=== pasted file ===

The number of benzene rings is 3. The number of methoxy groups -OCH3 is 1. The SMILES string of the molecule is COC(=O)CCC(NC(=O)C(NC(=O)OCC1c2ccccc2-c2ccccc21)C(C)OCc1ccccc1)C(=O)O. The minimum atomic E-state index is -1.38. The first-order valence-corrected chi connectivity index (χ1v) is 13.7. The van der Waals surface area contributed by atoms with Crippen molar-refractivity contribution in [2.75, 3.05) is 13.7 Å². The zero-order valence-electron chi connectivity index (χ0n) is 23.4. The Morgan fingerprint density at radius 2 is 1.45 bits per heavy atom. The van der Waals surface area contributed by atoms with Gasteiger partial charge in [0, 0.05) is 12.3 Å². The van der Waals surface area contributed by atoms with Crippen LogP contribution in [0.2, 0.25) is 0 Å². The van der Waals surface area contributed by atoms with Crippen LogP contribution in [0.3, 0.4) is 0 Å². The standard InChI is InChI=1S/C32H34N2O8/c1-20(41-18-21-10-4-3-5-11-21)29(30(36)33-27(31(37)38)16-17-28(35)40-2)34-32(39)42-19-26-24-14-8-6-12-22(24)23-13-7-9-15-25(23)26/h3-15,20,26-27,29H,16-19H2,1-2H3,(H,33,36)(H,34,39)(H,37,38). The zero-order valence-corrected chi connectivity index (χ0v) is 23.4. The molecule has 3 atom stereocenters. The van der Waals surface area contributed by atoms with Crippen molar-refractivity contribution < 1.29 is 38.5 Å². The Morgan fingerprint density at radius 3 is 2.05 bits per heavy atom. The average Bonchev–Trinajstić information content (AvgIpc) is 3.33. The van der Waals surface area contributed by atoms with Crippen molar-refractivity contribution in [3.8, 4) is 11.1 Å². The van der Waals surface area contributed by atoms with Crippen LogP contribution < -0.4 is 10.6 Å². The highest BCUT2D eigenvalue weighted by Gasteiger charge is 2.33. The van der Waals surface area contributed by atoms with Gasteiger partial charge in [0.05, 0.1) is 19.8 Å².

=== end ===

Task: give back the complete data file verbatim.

The number of benzene rings is 3. The number of methoxy groups -OCH3 is 1. The SMILES string of the molecule is COC(=O)CCC(NC(=O)C(NC(=O)OCC1c2ccccc2-c2ccccc21)C(C)OCc1ccccc1)C(=O)O. The minimum atomic E-state index is -1.38. The first-order valence-corrected chi connectivity index (χ1v) is 13.7. The van der Waals surface area contributed by atoms with Crippen molar-refractivity contribution in [2.75, 3.05) is 13.7 Å². The zero-order valence-electron chi connectivity index (χ0n) is 23.4. The Morgan fingerprint density at radius 2 is 1.45 bits per heavy atom. The van der Waals surface area contributed by atoms with Gasteiger partial charge in [0, 0.05) is 12.3 Å². The van der Waals surface area contributed by atoms with Crippen LogP contribution in [0.2, 0.25) is 0 Å². The van der Waals surface area contributed by atoms with Crippen LogP contribution in [0.3, 0.4) is 0 Å². The standard InChI is InChI=1S/C32H34N2O8/c1-20(41-18-21-10-4-3-5-11-21)29(30(36)33-27(31(37)38)16-17-28(35)40-2)34-32(39)42-19-26-24-14-8-6-12-22(24)23-13-7-9-15-25(23)26/h3-15,20,26-27,29H,16-19H2,1-2H3,(H,33,36)(H,34,39)(H,37,38). The zero-order valence-corrected chi connectivity index (χ0v) is 23.4. The molecule has 3 atom stereocenters. The van der Waals surface area contributed by atoms with Crippen molar-refractivity contribution < 1.29 is 38.5 Å². The Morgan fingerprint density at radius 3 is 2.05 bits per heavy atom. The average Bonchev–Trinajstić information content (AvgIpc) is 3.33. The van der Waals surface area contributed by atoms with Crippen molar-refractivity contribution in [3.8, 4) is 11.1 Å². The van der Waals surface area contributed by atoms with Crippen LogP contribution < -0.4 is 10.6 Å². The highest BCUT2D eigenvalue weighted by Gasteiger charge is 2.33. The van der Waals surface area contributed by atoms with Gasteiger partial charge in [0.05, 0.1) is 19.8 Å².